Belmont Keeps Christmas Traditions Live Even In Coronavirus Hot Spot
Across the country, many cities and towns have resorted to virtual parades and festivities to avoid crowds where the coronavirus could spread.
But when the mayor of Belmont flipped the switch to light the Christmas tree outside City Hall on Monday, he wasn’t doing it for an online audience.
The city of about 12,500 people on Gaston County’s eastern edge blocked the street and invited people to come in person. And they did, forming a crowd that one police officer estimated at 100 to 150 — well over Gov. Roy Cooper's mandate to keep outside gatherings under 50 people.
"This is one of the largest crowds I’ve ever seen, you know? It’s amazing. Amazing," Mayor Charlie Martin said.
A small choir from CORE Church in nearby Mount Holly sang Christmas carols.
Speakers reminded people about COVID-19 safety rules. Most people did wear masks and kept some distance between their group and others. But it was up to individuals to decide how — or whether — to cover their face and how close to stand to others.
"I forgot that we were supposed to wear masks," Jocelyn McCarn said. She and her husband, Tim McCarn, are founding pastors of CORE Church. They said they brought their three kids — and their unmasked singers — without worrying about contagion.
"Not so much of a worry about COVID. A lot of faith, you know?" Tim McCarn said.
The McCarns said their church has a coded bracelet system that lets everyone select their own risk level.
"Green means 'I’m OK with the hug,' " Jocelyn McCarn explained. "Yellow means 'I’m still keeping my distance' and red means 'Please stay away.' So it’s been nice — everybody has a bracelet on so we can kind of look and know how everyone wants to communicate."
Lord's Going To Take Care
Belmont is a town that loves its holiday traditions. But it’s also located in a county that the state has designated a COVID-19 hot spot. The latest tally has Gaston County at 578 cases per 100,000 people over 14 days. That’s almost three times the level that state health officials consider critical community spread.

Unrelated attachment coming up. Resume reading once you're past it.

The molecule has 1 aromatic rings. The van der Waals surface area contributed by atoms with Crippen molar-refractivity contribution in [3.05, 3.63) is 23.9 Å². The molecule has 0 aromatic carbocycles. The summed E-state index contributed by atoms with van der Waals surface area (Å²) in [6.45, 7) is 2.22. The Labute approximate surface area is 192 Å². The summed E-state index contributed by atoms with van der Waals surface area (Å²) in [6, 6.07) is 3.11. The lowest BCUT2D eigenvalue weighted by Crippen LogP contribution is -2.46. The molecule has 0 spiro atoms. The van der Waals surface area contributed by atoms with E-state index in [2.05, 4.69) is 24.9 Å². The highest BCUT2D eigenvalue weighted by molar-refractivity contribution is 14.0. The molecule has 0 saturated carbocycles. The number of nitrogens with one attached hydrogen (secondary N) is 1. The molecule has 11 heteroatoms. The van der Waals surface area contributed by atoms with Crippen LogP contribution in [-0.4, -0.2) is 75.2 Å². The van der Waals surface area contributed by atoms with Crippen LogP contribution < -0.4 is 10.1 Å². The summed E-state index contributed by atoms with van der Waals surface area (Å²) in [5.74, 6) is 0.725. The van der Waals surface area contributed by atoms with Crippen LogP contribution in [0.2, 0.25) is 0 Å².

Mayor Martin said the most important thing is to celebrate the birth of Jesus, while taking reasonable precautions against the coronavirus.
"Long as people are wearing masks and social distancing, I don’t have a problem with that," he said after the ceremony. "It’s outside, too. If it was inside and stuff like that I’d be worried. I’m not worried about it. Lord’s going to take care of us."
On Tuesday afternoon, Belmont held its annual Christmas parade — in person, but with a twist.
Local businesses and elected officials waved and greeted people from floats. But instead of moving along Main Street with crowds jamming the sidewalks, the floats were parked in the northbound lane while spectators drove by in the southbound lane.
The “Cruise-Thru Christmas” parade was definitely scaled back: No marching bands, no Shriners hot-dogging in miniature vehicles, no one tossing candy to kids. But in a season where the Macy's Thanksgiving parade allowed no spectators and Charlotte merely televised highlight clips of previous Carousel parades, Belmont's real-life event drew heavy traffic. Vehicles that came to the suggested access point off Wilkinson Boulevard at the 3:30 p.m. start time spent more than 45 minutes inching seven-tenths of a mile to the first floats.
In addition to celebrating Christmas, both the parade and the tree-lighting ceremonies served as opportunities for the Montcross Area Chamber of Commerce to urge people to patronize downtown Belmont's shops and restaurants.
Christmas Town Scales Back
Meanwhile, just a few miles west, McAdenville launched its famous Christmas Town USA light display Tuesday night. But in that Gaston County town, the tree-lighting ceremony was canceled this year, and the lake that’s normally a focal point of the display will remain dark to discourage pedestrian traffic.